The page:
Ever since US Congress passed “Buy American” provisions as part of its recovery and stimulus packages, protectionist rhetoric worldwide has increased. Those “Buy American” provisions were watered down before final passage, therefore some but not all of the damage was contained.
However, China’s new ‘Buy China’ policy is sure to raise tensions.
China has introduced an explicit “Buy Chinese” policy as part of its economic stimulus programme in a move that will amplify tensions with trade partners and increase the likelihood of protectionism around the world.
In an edict released jointly by nine government departments, Beijing said government procurement must use only Chinese products or services unless they were not available within the country or could not be bought on reasonable commercial or legal terms.
Just a few months ago Beijing was raging against a proposed “Buy American” clause included in the US economic rescue package.
“Some countries raised clauses to prioritise the purchase of products of their own countries in their economic stimulus packages,” Yao Jian, a Chinese commerce ministry spokesman, told reporters in February. “We express deep concern about these [measures] … under the current financial crisis, measures issued by all countries should not cause negative impacts, and especially they should not send out wrong messages.”
Most economists agree China’s economy is starting to recover as a result of its aggressive stimulus package but the country is still struggling with unemployment and fears widespread layoffs could lead to serious social unrest.
“The whole world is dying to see China spread its orders around and save their economies,” said Mr Tao. “But what this policy reflects is heightened anxiety about these job pressures and the potential for social unrest.”
Trade data in recent months show import volumes, particularly of raw materials, have stabilised and started to increase strongly, while exports have stabilised but remain very weak following precipitous drops in both exports and imports since the fourth quarter of last year. China’s trade surplus rose 15.7 per cent to $88.8bn in the first five months from the same period a year earlier.
Buy American Law Will Backfire
Please consider Call to curb Buy American law as retaliation hurts US workers
The Obama administration faces mounting pressure to wind back Buy American measures passed by Congress this year amid growing concerns that they hurt some US workers they were designed to help.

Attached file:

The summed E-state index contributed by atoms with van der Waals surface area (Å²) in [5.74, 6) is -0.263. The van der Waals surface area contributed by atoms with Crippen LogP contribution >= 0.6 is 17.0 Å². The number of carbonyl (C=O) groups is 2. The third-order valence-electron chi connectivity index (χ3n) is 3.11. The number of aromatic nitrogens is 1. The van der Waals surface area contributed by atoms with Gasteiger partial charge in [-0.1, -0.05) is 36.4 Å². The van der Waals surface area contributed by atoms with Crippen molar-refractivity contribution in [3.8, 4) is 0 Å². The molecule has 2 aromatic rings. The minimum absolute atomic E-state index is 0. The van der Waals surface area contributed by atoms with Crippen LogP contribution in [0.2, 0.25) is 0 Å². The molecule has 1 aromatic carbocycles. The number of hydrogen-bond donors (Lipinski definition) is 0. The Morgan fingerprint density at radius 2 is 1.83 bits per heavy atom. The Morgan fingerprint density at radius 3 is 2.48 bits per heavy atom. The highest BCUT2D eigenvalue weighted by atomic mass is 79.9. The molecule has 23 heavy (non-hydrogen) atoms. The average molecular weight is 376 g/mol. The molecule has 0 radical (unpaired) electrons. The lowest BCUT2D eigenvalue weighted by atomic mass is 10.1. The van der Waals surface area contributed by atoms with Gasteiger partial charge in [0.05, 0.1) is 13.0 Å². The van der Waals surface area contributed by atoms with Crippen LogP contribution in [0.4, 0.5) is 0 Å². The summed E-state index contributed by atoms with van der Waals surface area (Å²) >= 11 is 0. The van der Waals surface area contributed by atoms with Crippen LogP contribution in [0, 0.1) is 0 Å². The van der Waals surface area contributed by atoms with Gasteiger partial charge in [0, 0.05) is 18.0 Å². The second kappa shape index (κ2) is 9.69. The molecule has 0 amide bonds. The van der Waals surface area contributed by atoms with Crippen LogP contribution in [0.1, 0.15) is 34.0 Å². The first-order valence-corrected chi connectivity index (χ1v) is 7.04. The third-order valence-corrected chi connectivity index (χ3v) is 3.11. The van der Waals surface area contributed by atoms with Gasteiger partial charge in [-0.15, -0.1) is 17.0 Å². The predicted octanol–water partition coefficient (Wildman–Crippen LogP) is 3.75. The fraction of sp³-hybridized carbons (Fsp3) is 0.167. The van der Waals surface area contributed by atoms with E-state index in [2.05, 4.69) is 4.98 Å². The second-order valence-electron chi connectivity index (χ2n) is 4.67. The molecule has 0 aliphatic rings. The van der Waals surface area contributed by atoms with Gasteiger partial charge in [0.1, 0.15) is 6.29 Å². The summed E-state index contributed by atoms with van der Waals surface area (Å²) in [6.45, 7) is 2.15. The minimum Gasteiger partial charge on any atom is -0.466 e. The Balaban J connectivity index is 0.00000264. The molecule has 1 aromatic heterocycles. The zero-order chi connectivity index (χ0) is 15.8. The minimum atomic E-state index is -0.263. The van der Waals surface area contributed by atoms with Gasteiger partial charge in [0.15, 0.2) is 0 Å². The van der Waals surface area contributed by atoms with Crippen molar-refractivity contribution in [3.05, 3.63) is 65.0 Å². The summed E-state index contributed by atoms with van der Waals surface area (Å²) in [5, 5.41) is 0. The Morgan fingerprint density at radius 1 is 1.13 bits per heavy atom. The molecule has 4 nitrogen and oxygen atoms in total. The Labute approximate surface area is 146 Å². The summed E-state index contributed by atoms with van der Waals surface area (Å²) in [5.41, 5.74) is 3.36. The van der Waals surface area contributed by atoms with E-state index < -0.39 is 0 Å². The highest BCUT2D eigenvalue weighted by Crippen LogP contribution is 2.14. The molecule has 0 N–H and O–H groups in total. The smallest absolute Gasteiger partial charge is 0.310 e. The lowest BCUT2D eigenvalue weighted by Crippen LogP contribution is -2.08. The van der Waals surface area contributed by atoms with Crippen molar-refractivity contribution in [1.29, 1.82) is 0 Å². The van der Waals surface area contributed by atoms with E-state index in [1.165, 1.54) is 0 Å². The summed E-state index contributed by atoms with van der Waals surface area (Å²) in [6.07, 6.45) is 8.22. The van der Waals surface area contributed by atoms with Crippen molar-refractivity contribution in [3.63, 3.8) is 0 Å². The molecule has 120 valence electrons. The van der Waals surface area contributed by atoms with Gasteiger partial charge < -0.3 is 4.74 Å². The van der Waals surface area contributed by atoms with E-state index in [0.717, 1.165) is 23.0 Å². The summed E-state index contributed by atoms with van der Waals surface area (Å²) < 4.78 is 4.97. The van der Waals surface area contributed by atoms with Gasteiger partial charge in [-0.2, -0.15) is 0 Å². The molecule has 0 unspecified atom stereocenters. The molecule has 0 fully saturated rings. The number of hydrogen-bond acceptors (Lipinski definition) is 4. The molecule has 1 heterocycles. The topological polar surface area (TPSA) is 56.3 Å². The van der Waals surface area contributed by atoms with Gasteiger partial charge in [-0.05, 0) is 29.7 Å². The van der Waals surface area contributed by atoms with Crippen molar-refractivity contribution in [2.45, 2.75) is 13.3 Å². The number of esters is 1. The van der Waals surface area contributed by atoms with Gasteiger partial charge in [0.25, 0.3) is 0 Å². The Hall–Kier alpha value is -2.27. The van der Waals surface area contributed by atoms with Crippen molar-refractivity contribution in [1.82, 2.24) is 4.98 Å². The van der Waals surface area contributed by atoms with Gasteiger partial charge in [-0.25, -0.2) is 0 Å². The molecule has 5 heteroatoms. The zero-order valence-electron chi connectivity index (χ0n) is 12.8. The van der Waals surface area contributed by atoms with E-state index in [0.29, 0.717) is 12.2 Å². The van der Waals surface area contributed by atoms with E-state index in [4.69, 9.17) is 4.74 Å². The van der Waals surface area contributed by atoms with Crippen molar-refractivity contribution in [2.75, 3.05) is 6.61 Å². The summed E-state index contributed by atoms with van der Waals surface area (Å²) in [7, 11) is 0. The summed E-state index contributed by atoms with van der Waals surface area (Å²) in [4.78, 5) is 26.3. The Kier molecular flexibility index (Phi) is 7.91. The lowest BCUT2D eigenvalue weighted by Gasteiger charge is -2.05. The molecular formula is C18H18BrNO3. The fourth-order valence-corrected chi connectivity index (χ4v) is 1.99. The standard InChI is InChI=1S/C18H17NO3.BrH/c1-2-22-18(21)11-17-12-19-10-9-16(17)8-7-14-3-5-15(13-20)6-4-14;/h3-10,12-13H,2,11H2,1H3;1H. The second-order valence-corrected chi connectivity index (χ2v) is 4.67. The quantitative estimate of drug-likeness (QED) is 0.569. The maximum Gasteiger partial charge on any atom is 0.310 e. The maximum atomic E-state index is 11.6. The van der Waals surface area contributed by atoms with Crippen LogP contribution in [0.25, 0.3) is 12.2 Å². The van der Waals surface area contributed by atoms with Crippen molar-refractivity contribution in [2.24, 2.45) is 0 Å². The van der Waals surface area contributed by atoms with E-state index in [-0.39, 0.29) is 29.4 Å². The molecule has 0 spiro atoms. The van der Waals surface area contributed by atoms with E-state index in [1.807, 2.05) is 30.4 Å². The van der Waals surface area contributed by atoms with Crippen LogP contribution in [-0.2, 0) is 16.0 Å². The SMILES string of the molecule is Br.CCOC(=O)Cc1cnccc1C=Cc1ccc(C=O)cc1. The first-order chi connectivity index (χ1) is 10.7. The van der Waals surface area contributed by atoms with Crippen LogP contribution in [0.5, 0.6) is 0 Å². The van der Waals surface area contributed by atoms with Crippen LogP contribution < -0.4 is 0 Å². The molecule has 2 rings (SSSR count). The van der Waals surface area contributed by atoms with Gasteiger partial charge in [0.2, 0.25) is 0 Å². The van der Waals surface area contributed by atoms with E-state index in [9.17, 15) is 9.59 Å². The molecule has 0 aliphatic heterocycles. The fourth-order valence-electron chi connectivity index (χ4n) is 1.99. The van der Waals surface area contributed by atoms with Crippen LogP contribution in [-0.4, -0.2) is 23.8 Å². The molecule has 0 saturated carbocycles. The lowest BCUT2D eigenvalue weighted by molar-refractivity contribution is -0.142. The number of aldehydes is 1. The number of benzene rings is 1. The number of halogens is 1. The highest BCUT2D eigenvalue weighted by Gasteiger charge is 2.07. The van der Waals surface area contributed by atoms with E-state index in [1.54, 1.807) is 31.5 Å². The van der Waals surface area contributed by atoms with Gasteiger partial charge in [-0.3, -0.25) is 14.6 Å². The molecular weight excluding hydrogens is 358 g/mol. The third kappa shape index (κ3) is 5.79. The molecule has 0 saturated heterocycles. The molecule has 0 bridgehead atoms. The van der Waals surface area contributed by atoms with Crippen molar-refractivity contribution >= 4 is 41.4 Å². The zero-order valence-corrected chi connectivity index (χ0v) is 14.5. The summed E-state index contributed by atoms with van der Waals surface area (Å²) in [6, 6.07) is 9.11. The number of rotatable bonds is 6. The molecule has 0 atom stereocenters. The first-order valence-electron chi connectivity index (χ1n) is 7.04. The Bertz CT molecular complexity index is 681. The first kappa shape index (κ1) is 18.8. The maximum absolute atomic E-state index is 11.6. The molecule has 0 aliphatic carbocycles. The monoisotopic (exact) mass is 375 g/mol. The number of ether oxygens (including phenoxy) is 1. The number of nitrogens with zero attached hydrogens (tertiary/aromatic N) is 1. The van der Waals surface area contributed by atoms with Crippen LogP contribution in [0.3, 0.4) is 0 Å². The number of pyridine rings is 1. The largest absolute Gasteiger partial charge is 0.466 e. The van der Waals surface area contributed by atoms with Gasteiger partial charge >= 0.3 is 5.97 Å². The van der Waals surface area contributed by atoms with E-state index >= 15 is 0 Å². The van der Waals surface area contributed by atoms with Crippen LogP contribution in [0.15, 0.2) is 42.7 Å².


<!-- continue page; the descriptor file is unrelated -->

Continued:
The measures, which were in the $787bn US stimulus bill, require any project funded with stimulus money to use only US-made steel, iron and manufactured goods.
An outcry from the US’s trading partners saw the bill amended at the last minute as the White House urged that it not contravene existing trade agreements. Some businesses and officials say that amendment is proving virtually meaningless in practice.
More than a third of the stimulus money is being disbursed by states and local authorities, which are not party to free trade accords such as the North American Free Trade Agreement.
Canadian manufacturers complain that their goods are being shut out of contracts funded by the US stimulus even though Canada is party to NAFTA, which prohibits discrimination.
In retaliation, some Canadian municipalities have passed “do not buy American” resolutions to shut out US-made goods. That has rattled some exporters. Texas manufacturer JCM Industries told the Financial Times that it might have to lay off workers if the situation worsened.
Canada’s government fears the problems could worsen, according to Tony Clement, the country’s industry minister. He warned that protectionism was seeping into the US’s long-term laws after the House of Representatives added Buy American provisions to two ordinary non-stimulus bills, a move he called “a distressing trend”.
These are little reported stories but critical ones. Congress is tied up now with all kinds of other nonsense, but if protectionist sentiment in Congress heightens in response to China’s actions, world trade will be seriously affected.
The last thing the world economy needs right now is another Smoot-Hawley Tariff act out of US Congress. It should be obvious that a global “Buy Me” policy by every country in the world cannot possibly work, but that may be where we are headed.
Mike “Mish” Shedlock
Click Here To Scroll Thru My Recent Post List